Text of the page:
Justin sent me this great meme.  It goes something like this: “Q: How come we say bakedbut also naked? Shouldn’t those sound the same? A: That’s because English isn’t actually a language.  It’s actually three languages dressed in a trench coat pretending to be one.”  

Which is more or less true. I have two analogies that I use with my students.  The first is that English is a French house built on a German foundation.  The other is that English is the unruly teenage child of French and German that does whatever the fuck it wants.  Which is true enough.  

But although we say “German,” what we really mean is “Germanic.”  To put it another way, Old English (Anglo-Saxon) was a dialect of German spoken in the NW of what today is Germany.  It has much in common with the local dialects of that region still.  But that is not the dialect of German that won out when Germany became a unified country in the 19thcentury and a single standard German was agreed upon.  So in that sense, Old English is not German.  A modern day German can’t pick up Beowulf and understand it.  But the similarities are there if you know what you’re looking for.

Aaaanyway.  I’ve said before that one of my strengths as a teacher is my knowledge of the languages that influence English.  I can give Greek and Latin roots.  I can trace the origins of words through French or show their cognates in Modern German.  Hell, I can even show how some Slavic words have the same roots as English words.

And so it is perhaps ironic that my biggest blind spot in English is, well, English itself.  I have no working knowledge of pre-10665English.  And tbh, I’m kind of ashamed of that.  So finally, I’ve decided to tackle Old English. 

Well, I say “finally,” but really, this is my third attempt.  I tried once in New York and got nowhere.  I tried again like 18 months ago and also got nowhere.  But now I’m going at it again, this time more slowly, more methodically.  I’ve just started.  But this is for real this time.  I can feel it, you guys.  

I’m not setting any goals, in terms of time.  It’ll take however long it takes.  I’m just gonna work through it.  But can I tell you something?  I kinda love it.  Like, a lot. First of all, it just soundsbadass.  But more than that, it’s like lighting a candle in a dark room.  You can’t see everything, not even close. But all of a sudden, you’re seeing shit you never knew was there.

Also, though, there’s something deeper at work.  I’m talking birthright/heritage shit right now.  Who am I?  Where do I come from?  Linguistically, I mean.  On the one hand, there’s Yiddish.  All of my family on both sides is out of Eastern Europe.  So literally every branch of my family was speaking Yiddish 150 years ago.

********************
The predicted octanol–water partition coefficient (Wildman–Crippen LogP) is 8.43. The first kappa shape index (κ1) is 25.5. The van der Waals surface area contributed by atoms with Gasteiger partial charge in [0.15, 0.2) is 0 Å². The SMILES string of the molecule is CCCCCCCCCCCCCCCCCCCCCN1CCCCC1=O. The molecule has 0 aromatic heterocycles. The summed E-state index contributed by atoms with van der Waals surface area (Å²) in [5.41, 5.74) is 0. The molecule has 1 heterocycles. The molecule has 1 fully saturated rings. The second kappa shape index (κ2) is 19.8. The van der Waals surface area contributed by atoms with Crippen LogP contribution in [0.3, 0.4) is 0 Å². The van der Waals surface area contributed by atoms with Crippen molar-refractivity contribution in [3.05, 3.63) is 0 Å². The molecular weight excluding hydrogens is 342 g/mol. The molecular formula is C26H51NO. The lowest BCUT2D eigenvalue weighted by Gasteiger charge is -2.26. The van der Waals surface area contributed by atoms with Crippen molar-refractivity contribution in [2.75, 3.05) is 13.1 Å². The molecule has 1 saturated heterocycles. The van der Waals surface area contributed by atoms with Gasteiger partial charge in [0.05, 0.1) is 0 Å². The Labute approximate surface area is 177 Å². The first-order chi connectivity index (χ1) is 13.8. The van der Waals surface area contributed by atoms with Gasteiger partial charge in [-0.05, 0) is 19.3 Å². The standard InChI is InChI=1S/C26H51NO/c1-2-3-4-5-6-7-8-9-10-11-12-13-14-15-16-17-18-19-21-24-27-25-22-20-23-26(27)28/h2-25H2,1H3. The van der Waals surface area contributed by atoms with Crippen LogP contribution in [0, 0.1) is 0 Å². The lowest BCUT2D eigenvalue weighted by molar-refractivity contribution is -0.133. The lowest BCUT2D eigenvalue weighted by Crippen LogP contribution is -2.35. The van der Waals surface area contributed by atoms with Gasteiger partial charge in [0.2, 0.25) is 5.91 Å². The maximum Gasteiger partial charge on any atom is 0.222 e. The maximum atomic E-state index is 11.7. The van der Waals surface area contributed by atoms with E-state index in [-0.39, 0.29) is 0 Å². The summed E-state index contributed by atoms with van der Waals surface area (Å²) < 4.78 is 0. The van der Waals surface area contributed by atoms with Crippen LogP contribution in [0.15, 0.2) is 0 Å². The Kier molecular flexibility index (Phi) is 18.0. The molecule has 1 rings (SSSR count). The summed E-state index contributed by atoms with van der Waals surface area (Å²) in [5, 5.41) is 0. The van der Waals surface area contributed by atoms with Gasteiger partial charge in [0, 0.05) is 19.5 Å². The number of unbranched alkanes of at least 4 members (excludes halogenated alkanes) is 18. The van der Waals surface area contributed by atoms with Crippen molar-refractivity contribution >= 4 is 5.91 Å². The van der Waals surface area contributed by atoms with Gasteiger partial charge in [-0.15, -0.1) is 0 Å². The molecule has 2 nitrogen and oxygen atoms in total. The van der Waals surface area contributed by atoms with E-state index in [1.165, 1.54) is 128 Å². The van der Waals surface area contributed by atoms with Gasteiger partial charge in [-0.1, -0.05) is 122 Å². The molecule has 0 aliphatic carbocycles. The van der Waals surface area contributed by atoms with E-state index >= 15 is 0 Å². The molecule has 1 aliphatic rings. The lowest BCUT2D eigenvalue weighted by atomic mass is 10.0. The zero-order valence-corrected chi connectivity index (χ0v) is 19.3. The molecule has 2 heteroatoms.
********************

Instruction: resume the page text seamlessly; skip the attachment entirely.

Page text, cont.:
But my mother tongue is English.  And it doesn’t matter that I’m not a WASP.  I was born into English just as I was born into Yiddish, albeit in very different ways.  My connection to those languages may be radically different.  But there is one common outcome.  A desire to know whyI say the things I say.  A desire to know whereit all comes from.  And so it makes sense to me that I’m trying to learn Yiddish at the same time as I’m trying to learn Old English.  They both teach me something about who I am.  

In other news, the music stuff keeps on keeping on.  I get together with Bibi and Ralf once a week, and that’s coming along nicely.  I’m also working on this Scarlatti sonata, which is pretty cool.  Still a ways to go with that one, but it’s a pretty sick sounding piece.  

One thing I was thinking about the other day, this may be the farthest I’ve ever come with classical guitar.  I mean, yeah, I took lessons in college.  Whereas now I’m just working on my own.  And my repertoire may be smaller now than it was when I was taking lessons.  But if it’s smaller, it’s also more advanced.  Not that anybody’s ever gonna mistake me for a professional musician, but I’m handling pieces now that I was never able to handle before.  

So my technique is perhaps the best it’s ever been.  And that’s translating somehow to the music I’m doing with Bibi and Ralf.  I feel like my coordination is better, my picking is tighter. On the other hand, the music that we play tends to be on the slow side, so maybe it’s all just an illusion.  An illusion.  An illusion.  Aww Yeaahhh.6

What I mean is, obviously when I was playing metal, the music was much much faster and therefore more technically demanding.  So while I feel like I’m more technically proficient now, maybe I’m the same as I ever was and it just feels that way bc we’re doing slower stuff.  

I guess it doesn’t matter in the end.  The point is, I’m enjoying it and I think I’m doing some good stuff with those two.  

Reading-wise, my boy Dumas seems to have taken a sharp and sudden turn for the boring.  One minute it’s D’Artagnan and the boys kicking ass. The next, it’s some creepy unrequited love triangle between Louis XIV, some other joker and some married dame, who, best I can tell, is hot, coquettish and totally useless.  So I had to put that shit down for a little minute. 

In it’s place, I’ve just re-read 1984 which…just…sigh.  I mean, that’s a whole nother conversation.  And I’m reading some Lovecraft short stories.  He’s pretty great, if you like dark and creepy.  Umm, let me clarify.  His writing is great if you like dark and creepy.  As a human being, he was apparently, well, dark and creepy. And not in that good way.  Seems he was quite the raging racist, is what I’m saying.  But whatever, he’s dead.  So Imma just enjoy his stories.